The first of the Royal Navy’s five new patrol ships is ready for front-line action – as the third successfully completes her first spell at sea…

HMS Forth overcame fires, floods and fast attack craft over three intensive weeks in western Scotland – the final hurdle the Portsmouth-based warship had to overcome before being declared fit to deploy. As Forth becomes operational, her younger sister HMS Trent has returned to Glasgow after a fortnight of successfully being put through her paces in the Firth of Clyde. And the second of the £116m warships, HMS Medway is about to make her debut in Portsmouth.

The five ships – HMS Tamar (launched) and Spey (nearing completion) complete the quintet – are bigger, faster, more heavily armed, able to land and refuel Wildcat and Merlin helicopters, carry more than 50 troops on missions if needed, and can stay at sea a fortnight longer than the first generation of River-class ships which were built 15 years ago and are still in service.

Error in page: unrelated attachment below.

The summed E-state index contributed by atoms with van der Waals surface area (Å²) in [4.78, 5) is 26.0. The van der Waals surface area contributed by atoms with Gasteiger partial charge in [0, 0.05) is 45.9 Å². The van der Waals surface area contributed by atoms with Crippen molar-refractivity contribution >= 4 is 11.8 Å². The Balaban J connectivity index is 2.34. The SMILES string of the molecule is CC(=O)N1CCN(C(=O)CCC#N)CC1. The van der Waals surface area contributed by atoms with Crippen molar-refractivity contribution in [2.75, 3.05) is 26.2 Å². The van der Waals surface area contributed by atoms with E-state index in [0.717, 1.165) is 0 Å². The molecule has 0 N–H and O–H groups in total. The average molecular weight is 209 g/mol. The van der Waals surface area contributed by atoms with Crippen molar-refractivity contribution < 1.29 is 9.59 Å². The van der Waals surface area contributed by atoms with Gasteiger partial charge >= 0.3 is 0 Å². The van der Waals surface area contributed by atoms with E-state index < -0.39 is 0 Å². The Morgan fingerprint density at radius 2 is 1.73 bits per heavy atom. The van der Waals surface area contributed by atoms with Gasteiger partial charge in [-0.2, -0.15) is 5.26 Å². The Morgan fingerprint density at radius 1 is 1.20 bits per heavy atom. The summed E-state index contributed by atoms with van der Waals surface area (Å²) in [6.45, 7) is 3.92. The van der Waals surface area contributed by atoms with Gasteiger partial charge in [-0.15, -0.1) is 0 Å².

After patrols around the UK, Forth is due to be sent to the Falklands at the end of this year to replace HMS Clyde as the islands’ permanent naval guardian while the aim is to operate her younger sisters from ports and bases around the globe to provide a constant Royal Navy presence in regions such as the Mediterranean, Caribbean and Far East.

Forth completed an intensive three-week spell of Operational Sea Training – the Royal Navy’s equivalent to ‘pre-season training’; every British warship has to pass the gruelling assessment before being sent on front-line operations.

Instructors test the ability of a ship and her sailors/Royal Marines to deal with every eventuality on board: fires, engine breakdowns, running aground, missile and bomb damage, fighting off enemy aircraft, refuelling on the go and providing humanitarian aid after a natural disaster. The training culminated in a powerful display of gunfire laid down by Forth against ‘enemy’ forces on the ranges of western Scotland.

Lieutenant Matthew McGinlay, Forth’s First Lieutenant and one of the longest-serving crew members, said: “Operational Sea Training is always a difficult test which has been made slightly more challenging by the fact we are the first of this class of ship to complete it. The training we’ve received is second to none and has put us in a strong position to deploy and conduct operations anywhere in the world.”